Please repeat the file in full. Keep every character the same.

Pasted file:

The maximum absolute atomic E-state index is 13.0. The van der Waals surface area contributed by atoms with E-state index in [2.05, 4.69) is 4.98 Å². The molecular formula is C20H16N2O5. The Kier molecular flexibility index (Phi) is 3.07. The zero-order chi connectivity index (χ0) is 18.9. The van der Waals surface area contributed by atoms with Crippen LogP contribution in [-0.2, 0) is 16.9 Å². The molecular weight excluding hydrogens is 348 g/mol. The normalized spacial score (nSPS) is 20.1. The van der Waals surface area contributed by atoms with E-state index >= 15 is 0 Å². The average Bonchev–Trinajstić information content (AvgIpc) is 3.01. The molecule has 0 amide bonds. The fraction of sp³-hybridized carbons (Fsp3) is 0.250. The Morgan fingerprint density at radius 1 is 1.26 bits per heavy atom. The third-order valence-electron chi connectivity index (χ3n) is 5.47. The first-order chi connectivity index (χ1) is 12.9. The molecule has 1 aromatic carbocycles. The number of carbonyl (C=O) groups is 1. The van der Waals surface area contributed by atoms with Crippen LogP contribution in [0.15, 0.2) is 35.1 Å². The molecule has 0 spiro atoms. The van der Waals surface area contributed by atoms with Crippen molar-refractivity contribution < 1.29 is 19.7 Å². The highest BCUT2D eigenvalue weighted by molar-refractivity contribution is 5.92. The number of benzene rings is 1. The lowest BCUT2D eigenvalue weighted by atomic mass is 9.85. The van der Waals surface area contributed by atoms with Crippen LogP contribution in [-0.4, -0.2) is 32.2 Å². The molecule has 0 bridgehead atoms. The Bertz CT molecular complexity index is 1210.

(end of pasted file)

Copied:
The maximum absolute atomic E-state index is 13.0. The van der Waals surface area contributed by atoms with E-state index in [2.05, 4.69) is 4.98 Å². The molecular formula is C20H16N2O5. The Kier molecular flexibility index (Phi) is 3.07. The zero-order chi connectivity index (χ0) is 18.9. The van der Waals surface area contributed by atoms with Crippen LogP contribution in [-0.2, 0) is 16.9 Å². The molecular weight excluding hydrogens is 348 g/mol. The normalized spacial score (nSPS) is 20.1. The van der Waals surface area contributed by atoms with E-state index >= 15 is 0 Å². The average Bonchev–Trinajstić information content (AvgIpc) is 3.01. The molecule has 0 amide bonds. The fraction of sp³-hybridized carbons (Fsp3) is 0.250. The Morgan fingerprint density at radius 1 is 1.26 bits per heavy atom. The third-order valence-electron chi connectivity index (χ3n) is 5.47. The first-order chi connectivity index (χ1) is 12.9. The molecule has 1 aromatic carbocycles. The number of carbonyl (C=O) groups is 1. The van der Waals surface area contributed by atoms with Crippen LogP contribution in [0.15, 0.2) is 35.1 Å². The molecule has 0 spiro atoms. The van der Waals surface area contributed by atoms with Crippen molar-refractivity contribution < 1.29 is 19.7 Å². The highest BCUT2D eigenvalue weighted by molar-refractivity contribution is 5.92. The number of benzene rings is 1. The lowest BCUT2D eigenvalue weighted by atomic mass is 9.85. The van der Waals surface area contributed by atoms with Crippen LogP contribution in [-0.4, -0.2) is 32.2 Å². The molecule has 0 bridgehead atoms. The Bertz CT molecular complexity index is 1210.